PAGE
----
Villagers go solo for stop-dam
The 50 residents of Chicholidhana village, 60 km from the Betul district headquarters, had never before looked forward to rains so excitedly. This time they are waiting eagerly. Ranjan elaborates.india Updated: Jun 05, 2009 00:40 IST
The 50 residents of Chicholidhana village, 60 km from the Betul district headquarters, had never before looked forward to rains so excitedly. This time they are waiting eagerly.
The reason: a 130-ft stop-dam has come up at the village after years of conceptualisation and hard work that will help them grow two crops every year from now on.
The villagers said they didn’t have any major irrigation facility. Rains and tube-wells were the only means to irrigate the fields.
With the ground water level plummeting alarmingly over the past decade, they faced a lot of difficulty irrigating their fields.
Sixty-year-old Liladhar Sujane told HT, “Since my childhood we could not even think of two crops a year. We had only kharif.”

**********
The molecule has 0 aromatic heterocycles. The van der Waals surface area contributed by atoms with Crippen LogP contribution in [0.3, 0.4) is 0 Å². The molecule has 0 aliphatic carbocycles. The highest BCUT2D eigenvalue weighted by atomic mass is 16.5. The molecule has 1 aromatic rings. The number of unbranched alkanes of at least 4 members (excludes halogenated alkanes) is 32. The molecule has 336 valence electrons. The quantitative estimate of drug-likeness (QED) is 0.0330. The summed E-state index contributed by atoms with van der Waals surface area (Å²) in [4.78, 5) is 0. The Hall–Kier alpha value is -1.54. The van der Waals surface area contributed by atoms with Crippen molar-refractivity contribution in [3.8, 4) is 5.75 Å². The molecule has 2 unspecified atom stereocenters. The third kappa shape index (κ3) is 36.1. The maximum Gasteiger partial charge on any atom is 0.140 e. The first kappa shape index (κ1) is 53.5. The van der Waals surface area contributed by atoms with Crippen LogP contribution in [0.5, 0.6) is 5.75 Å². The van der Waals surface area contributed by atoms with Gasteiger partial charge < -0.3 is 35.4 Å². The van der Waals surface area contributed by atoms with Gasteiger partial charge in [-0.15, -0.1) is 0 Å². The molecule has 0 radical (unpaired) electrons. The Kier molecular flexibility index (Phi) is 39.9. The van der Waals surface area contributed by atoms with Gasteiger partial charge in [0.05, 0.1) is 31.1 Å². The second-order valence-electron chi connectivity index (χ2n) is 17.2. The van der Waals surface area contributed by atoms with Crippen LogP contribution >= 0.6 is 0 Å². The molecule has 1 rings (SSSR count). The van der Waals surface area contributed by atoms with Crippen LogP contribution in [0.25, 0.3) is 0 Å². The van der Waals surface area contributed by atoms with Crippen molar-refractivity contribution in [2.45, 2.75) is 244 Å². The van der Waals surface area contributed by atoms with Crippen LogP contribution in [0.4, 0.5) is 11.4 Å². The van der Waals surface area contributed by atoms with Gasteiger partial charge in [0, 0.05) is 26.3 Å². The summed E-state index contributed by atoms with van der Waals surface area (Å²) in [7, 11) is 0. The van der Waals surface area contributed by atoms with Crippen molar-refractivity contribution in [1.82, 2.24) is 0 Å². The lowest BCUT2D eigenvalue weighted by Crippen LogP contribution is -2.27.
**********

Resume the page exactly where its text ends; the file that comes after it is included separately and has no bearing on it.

The idea that a stop-dam be constructed over the nullah outside the village was mooted about a decade ago among the 12 families whose agricultural fields — 60 to 70 acres — lie on both sides of the nullah. But some families did not like the idea as parts of their fields would be submerged.
With the rabi crop eluding them every year and the water crisis forced them to reconsider. They finally consented to the project four years ago.
But the task wasn’t easy.
“We gave several applications and reminders to the authorities at the block and tehsil levels but to no avail,” Rishi Sujane told Hindustan Times.
At one point, government offcials said the project would cost more than Rs 5 lakh but the villagers did it with Rs 3 lakh. The money flowed in trickles. Some villagers even took loans for the project. The beneficiaries put in their hard work and with the help of back hoe (JCB) machines, the work was completed in a few months this year.
“That we can also construct a stop-dam still thrills me. We thought if we could overcome the constraints, the reward would be crop bounty for generations to come. With two crops every year and fishing in the reservoir, the returns will be manifold. This will also inspire others to achieve the impossible without government support,” said Leeladhar, exuding hope and confidence.